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Written by Sophocles around 440 B.C., the title character in Antigone represents one of the most powerful female protagonists in theatrical history. Her conflict is a simple yet poignant one. She gives her dead brother a proper burial against the wishes of her uncle, Creon, the newly crowned King of Thebes. Antigone willingly defies the law for she devoutly believes that she is doing the will of the gods.
A Summary of Antigone
In this monologue, the protagonist is about to be entombed in a cavern. Although she believes she goes to her death, she contends that she was justified in offering her brother his funeral rites. Yet, because of her punishment, she is uncertain about the ultimate goal of the gods above. Still, she trusts that in the afterlife, if she is at fault, she will learn of her sins. However, if Creon is at fault, the fates will surely inflict revenge upon him.
Antigone is the heroine of the play. Stubborn and persistent, Antigone's strong and feminine character supports her family duty and allows her to fight for her beliefs. The story of Antigone surrounds the dangers of tyranny as well as loyalty to family.
Who Sophocles Was and What He Did
Sophocles was born in Colonus, Greece in 496 bc and is considered one of the three great playwrights in classical Athens amongst Aeschylus and Euripides. Famous for the evolution of drama in theater, Sophocles added a third actor and reduced the importance of the Chorus in the execution of the plot. He also focused on character development, unlike other playwrights at the time. Sophocles died around 406 BC.
The Oedipus Trilogy by Sophocles includes three plays: Antigone, Oedipus the King, and Oedipus at Colonus. While they are not considered a true trilogy, the three plays are all based on Theban myths and often published together. It is understood that Sophocles has written over 100 dramas, though only seven full plays are known to have survived today.
An Excerpt of Antigone
The following excerpt from Antigone is reprinted from Greek Dramas.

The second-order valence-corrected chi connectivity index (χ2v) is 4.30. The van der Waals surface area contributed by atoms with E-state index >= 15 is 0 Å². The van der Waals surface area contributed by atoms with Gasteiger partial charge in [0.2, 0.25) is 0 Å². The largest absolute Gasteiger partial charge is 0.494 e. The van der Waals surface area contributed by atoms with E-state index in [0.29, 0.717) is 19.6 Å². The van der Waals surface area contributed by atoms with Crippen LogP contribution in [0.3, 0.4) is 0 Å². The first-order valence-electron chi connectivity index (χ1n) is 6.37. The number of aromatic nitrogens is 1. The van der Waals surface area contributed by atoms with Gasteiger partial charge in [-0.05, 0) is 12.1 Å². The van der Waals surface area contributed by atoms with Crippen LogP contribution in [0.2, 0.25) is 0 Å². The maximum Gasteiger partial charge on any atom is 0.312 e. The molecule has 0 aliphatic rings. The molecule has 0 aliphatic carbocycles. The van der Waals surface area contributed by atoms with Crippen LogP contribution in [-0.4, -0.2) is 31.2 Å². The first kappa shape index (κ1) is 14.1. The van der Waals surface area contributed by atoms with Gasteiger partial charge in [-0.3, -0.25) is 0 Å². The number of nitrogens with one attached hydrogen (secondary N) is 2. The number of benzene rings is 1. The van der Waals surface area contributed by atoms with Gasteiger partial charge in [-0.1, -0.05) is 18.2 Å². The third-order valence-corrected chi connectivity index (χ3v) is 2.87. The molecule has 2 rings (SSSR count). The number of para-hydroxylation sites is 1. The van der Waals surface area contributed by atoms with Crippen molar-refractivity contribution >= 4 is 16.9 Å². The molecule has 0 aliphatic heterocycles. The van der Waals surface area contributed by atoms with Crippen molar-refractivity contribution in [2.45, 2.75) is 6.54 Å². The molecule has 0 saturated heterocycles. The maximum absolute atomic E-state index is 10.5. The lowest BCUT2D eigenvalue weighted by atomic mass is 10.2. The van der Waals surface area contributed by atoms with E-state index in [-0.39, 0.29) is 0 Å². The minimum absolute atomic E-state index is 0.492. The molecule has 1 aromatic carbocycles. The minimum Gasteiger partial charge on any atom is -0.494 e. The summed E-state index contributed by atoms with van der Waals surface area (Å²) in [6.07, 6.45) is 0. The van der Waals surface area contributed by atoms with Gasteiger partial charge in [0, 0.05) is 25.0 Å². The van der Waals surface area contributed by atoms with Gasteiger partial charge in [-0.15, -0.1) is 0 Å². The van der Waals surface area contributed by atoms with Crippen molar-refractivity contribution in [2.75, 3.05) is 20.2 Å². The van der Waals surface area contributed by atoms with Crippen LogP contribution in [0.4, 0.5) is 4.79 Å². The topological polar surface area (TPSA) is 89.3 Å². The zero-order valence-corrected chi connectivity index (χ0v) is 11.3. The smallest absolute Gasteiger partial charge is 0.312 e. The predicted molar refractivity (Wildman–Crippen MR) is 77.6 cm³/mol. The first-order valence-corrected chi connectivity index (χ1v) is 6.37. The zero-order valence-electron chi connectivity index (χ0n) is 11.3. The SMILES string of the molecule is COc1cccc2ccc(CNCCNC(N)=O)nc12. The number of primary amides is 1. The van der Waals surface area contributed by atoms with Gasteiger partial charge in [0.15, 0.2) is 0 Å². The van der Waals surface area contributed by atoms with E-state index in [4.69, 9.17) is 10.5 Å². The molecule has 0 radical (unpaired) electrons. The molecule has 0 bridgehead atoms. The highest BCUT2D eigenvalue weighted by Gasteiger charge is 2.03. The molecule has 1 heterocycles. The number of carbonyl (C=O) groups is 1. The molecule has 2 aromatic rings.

Tomb, bridal chamber, eternal prison in the caverned rock, whither I go to find mine own, those many who have perished, and whom Persephone hath received among the dead! Last of all shall I pass thither, and far most miserably of all, before the term of my life is spent. But I cherish good hope that my coming will be welcome to my father, and pleasant to thee, my mother, and welcome, brother, to thee; for, when you died, with mine own hands I washed and dressed you, and poured drink-offerings at your graves; and now, Polyneices, 'tis for tending thy corpse that I win such recompense as this. And yet I honored thee, as the wise will deem, rightly. Never had I been a mother of children, or if a husband had been moldering in death, would I have taken this task upon me in the city's despite.
What law, ye ask, is my warrant for that word? The husband lost, another might have been found, and child from another, to replace the first-born; but, father and mother hidden with Hades, no brother's life could ever bloom for me again. Such was the law whereby I held thee first in honor; but Creon deemed me guilty of error therein, and of outrage, ah brother mine! And now he leads me thus, a captive in his hands; no bridal bed, no bridal song hath been mine, no joy of marriage, no portion in the nurture of children; but thus, forlorn of friends, unhappy one, I go living to the vaults of death. And what law of Heaven have I transgressed?
Why, hapless one, should I look to the gods anymore--what ally should I invoke--when by piety I have earned the name of impious? Nay, then, if these things are pleasing to the gods, when I have suffered my doom, I shall come to know my sin; but if the sin is with my judges, I could wish them no fuller measure of evil than they, on their part, mete wrongfully to me.
Source: Green Dramas. Ed. Bernadotte Perrin. New York: D. Appleton and Company, 1904